Storm Events Database

Event Details

Event Thunderstorm Wind
Magnitude 53 kts.
State LOUISIANA
County/Area TENSAS
WFO JAN
Report Source Emergency Manager
NCDC Data Source CSV
Begin Date 2011-04-27 01:24:00.0 CST-6
Begin Location 1W NEWELLTON
Begin Lat/Lon 32.07/-91.24
End Date 2011-04-27 01:24:00.0 CST-6
Deaths Direct/Indirect 0/0 (fatality details below, when available...)
Injuries Direct/Indirect 0/0
Property Damage 5.00K
Crop Damage 0.00K
Episode Narrative A historic outbreak of tornadoes across the Ark-La-Miss began late on Tuesday, April 26th continuing into the early morning hours of Wednesday, April 27th. The event ramped up again during the early afternoon of April 27th continuing into the early evening. The activity on April 26th began as supercell thunderstorms producing large hail and tornadoes across northeast Texas and portions of Arkansas before evolving into a squall line as it moved east. This line of storms had multiple stages of evolution and moved across several states before dissipating. This line was very efficient in producing wind damage as it pushed east. More impressively, this line was responsible for 21 of the 32 tornadoes that occurred across the Ark-La-Miss during this event. Of those 21, 11 were rated as strong (EF2, EF3) tornadoes and had fairly long path lengths.
The atmosphere reloaded quickly Wednesday morning and became increasingly favorable for more severe storms by early afternoon. The driving force for the activity Wednesday afternoon was a potent shortwave and deep surface low that intensified during the day. The winds in the mid levels of the atmosphere increased to 80-100 mph helping to deepen the surface low further, which in turn caused the low level winds to become stronger. The wind shear caused by the turning of the winds from south near the surface to westerly aloft was at rare levels for late April over the Deep South. In addition, an abundance of low level moisture returned to the area in wake of the morning complex. Sunny skies during the morning interacted with the high levels of low level moisture eventually leading to a very unstable air mass by early afternoon. The result was an extremely rare mix of instability and wind shear. These ingredients, along with lift from a potent upper disturbance, ultimately led to the historic tornado outbreak of April 27, 2011.
By early afternoon, several discrete supercell thunderstorms were developing across central and eastern Mississippi. It did not take long for these storms to take on ���classic��� supercell structures and begin producing tornadoes. The first tornado of the afternoon started in Neshoba County on the north side of Philadelphia. This tornado ended up producing EF-5 damage and tracked for 29 miles across Neshoba, Kemper, Winston and Noxubee Counties. Through the rest of the afteroon multiple tornadoes developed, stemming from multiple supercell storms. Nearly all of the storms produced tornadoes, with many of them long track and significant. The other violent tornado to impact the Jackson, MS forecast area occurred across Smith, Jasper, and Clarke Counties. This tornado continued into Alabama and had a total path length of 124 miles across both states.
Loss of life during this historic event was staggering. 321 people lost their lives making this the second deadliest tornado outbreak in U.S. history. The March 18, 1925 Tri-State tornado outbreak is first with 747 fatalities. This marks the first EF-5 tornado in Mississippi since the Candlestick Park tornado on May 3, 1966, and this marks the first time since statistics have been kept that two EF-5 tornadoes have been recorded on the same day in Mississippi, with the tornado in Smithville also rated as EF-5. Incredibly, 4 tornadoes had path lengths over 100 miles across the southern states during this event, and all 4 of these were rated either EF-4 or EF-5.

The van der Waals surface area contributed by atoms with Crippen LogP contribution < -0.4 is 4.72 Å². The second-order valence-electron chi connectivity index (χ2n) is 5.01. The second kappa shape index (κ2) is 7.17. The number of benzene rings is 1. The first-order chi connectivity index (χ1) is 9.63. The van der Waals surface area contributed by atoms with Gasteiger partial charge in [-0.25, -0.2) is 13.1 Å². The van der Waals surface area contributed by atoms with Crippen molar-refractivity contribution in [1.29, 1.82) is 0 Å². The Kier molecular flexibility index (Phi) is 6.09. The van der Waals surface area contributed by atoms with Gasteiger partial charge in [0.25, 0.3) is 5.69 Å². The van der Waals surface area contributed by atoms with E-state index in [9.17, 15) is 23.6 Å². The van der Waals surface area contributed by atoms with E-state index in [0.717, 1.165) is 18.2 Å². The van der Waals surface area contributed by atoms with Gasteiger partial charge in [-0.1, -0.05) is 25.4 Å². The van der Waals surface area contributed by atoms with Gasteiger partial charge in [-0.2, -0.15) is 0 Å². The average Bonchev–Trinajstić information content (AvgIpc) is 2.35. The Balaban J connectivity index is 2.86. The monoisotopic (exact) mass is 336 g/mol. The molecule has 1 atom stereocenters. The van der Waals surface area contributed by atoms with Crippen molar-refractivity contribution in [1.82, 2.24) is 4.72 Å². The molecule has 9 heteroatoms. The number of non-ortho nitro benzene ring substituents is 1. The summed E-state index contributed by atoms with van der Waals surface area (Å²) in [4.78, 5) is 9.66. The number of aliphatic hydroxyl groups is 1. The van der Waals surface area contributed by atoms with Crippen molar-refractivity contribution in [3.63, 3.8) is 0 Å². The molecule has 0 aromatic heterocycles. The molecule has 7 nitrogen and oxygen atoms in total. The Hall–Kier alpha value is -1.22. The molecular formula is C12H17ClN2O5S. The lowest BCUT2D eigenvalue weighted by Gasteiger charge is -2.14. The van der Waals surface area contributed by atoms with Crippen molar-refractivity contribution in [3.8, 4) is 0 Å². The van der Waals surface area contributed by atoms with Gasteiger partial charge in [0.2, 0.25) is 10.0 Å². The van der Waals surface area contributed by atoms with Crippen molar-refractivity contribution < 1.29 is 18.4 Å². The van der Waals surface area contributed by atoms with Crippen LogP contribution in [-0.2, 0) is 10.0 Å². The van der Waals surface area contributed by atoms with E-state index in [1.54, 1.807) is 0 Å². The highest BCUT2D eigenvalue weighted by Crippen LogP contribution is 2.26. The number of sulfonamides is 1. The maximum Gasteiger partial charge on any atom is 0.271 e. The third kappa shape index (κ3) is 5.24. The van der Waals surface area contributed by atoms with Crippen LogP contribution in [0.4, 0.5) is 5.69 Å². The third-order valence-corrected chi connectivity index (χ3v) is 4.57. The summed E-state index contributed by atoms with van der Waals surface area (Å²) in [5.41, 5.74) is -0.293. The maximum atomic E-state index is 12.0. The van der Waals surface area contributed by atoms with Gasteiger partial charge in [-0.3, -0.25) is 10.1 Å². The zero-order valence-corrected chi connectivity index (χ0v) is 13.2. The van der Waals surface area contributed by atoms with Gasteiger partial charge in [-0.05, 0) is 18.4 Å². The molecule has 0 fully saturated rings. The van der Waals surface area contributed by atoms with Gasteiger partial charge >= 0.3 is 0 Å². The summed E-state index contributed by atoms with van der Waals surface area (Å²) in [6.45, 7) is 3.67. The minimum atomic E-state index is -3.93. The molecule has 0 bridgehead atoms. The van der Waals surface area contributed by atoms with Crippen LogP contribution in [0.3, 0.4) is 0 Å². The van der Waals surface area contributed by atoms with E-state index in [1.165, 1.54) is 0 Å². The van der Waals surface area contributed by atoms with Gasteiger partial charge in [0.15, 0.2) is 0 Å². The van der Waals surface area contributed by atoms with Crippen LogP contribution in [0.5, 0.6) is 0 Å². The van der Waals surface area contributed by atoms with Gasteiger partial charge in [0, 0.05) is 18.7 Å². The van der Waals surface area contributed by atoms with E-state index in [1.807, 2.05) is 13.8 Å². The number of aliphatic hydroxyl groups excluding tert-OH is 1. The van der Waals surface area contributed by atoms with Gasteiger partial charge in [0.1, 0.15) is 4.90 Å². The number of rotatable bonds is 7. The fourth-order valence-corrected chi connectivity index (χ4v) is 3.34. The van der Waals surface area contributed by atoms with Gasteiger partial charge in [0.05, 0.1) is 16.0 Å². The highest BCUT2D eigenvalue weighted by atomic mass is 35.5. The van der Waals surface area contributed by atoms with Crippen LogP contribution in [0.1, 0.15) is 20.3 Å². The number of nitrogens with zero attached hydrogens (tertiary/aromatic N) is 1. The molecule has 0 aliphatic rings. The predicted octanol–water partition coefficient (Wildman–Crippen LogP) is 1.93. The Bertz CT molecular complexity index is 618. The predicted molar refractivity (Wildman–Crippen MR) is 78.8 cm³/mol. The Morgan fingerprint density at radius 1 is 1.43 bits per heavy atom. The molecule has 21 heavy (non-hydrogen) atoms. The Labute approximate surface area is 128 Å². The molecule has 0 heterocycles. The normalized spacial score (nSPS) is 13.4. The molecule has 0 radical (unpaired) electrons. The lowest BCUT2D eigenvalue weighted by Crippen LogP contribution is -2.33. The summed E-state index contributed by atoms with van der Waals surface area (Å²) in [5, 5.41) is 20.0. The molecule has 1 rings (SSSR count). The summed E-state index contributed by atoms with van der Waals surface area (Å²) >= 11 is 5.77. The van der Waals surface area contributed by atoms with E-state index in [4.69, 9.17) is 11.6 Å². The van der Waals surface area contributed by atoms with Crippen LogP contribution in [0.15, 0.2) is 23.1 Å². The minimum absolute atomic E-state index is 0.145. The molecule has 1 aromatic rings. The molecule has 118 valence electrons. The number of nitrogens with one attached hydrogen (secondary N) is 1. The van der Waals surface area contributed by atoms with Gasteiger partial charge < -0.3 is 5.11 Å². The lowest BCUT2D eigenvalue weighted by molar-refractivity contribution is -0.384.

Event Narrative A few trees and power lines were blown down.


    



All events for this episode:

Location County/Zone St. Date Time T.Z. Type Mag Dth Inj PrD CrD
Totals: 0 1 1.645M 300.00K
PT PLEASANT MOREHOUSE PAR. LA 04/26/2011 21:44 CST-6 Tornado EF0 0 0 20.00K 0.00K
SPYKER MOREHOUSE PAR. LA 04/26/2011 21:44 CST-6 Thunderstorm Wind 60 kts. EG 0 0 60.00K 0.00K
STEVENSON MOREHOUSE PAR. LA 04/26/2011 21:45 CST-6 Tornado EF1 0 1 60.00K 300.00K
OAK RIDGE MOREHOUSE PAR. LA 04/26/2011 22:40 CST-6 Thunderstorm Wind 50 kts. EG 0 0 1.00K 0.00K
BEAR SKIN WEST CARROLL PAR. LA 04/26/2011 22:57 CST-6 Hail 1.00 in. 0 0 0.00K 0.00K
OAK GROVE WEST CARROLL PAR. LA 04/26/2011 23:00 CST-6 Thunderstorm Wind 55 kts. EG 0 0 15.00K 0.00K
DARNELL WEST CARROLL PAR. LA 04/26/2011 23:03 CST-6 Tornado EF2 0 0 250.00K 0.00K
BOWIE EAST CARROLL PAR. LA 04/26/2011 23:11 CST-6 Tornado EF2 0 0 400.00K 0.00K
TALLULAH MADISON PAR. LA 04/26/2011 23:40 CST-6 Thunderstorm Wind 50 kts. EG 0 0 1.00K 0.00K
BASKIN FRANKLIN PAR. LA 04/27/2011 00:10 CST-6 Thunderstorm Wind 65 kts. EG 0 0 125.00K 0.00K
MER ROUGE MOREHOUSE PAR. LA 04/27/2011 00:20 CST-6 Flash Flood 0 0 2.00K 0.00K
QUEBEC MADISON PAR. LA 04/27/2011 00:33 CST-6 Thunderstorm Wind 65 kts. EG 0 0 350.00K 0.00K
WINNSBORO FRANKLIN PAR. LA 04/27/2011 00:50 CST-6 Thunderstorm Wind 68 kts. EG 0 0 280.00K 0.00K
WISNER FRANKLIN PAR. LA 04/27/2011 01:20 CST-6 Thunderstorm Wind 65 kts. EG 0 0 45.00K 0.00K
NEWELLTON TENSAS PAR. LA 04/27/2011 01:24 CST-6 Thunderstorm Wind 53 kts. EG 0 0 5.00K 0.00K
HARRISONBURG CATAHOULA PAR. LA 04/27/2011 01:30 CST-6 Thunderstorm Wind 55 kts. EG 0 0 4.00K 0.00K
QUAID CATAHOULA PAR. LA 04/27/2011 02:05 CST-6 Thunderstorm Wind 55 kts. EG 0 0 20.00K 0.00K
QUIMBY MADISON PAR. LA 04/27/2011 04:55 CST-6 Thunderstorm Wind 55 kts. EG 0 0 7.00K 0.00K
Totals: 0 1 1.645M 300.00K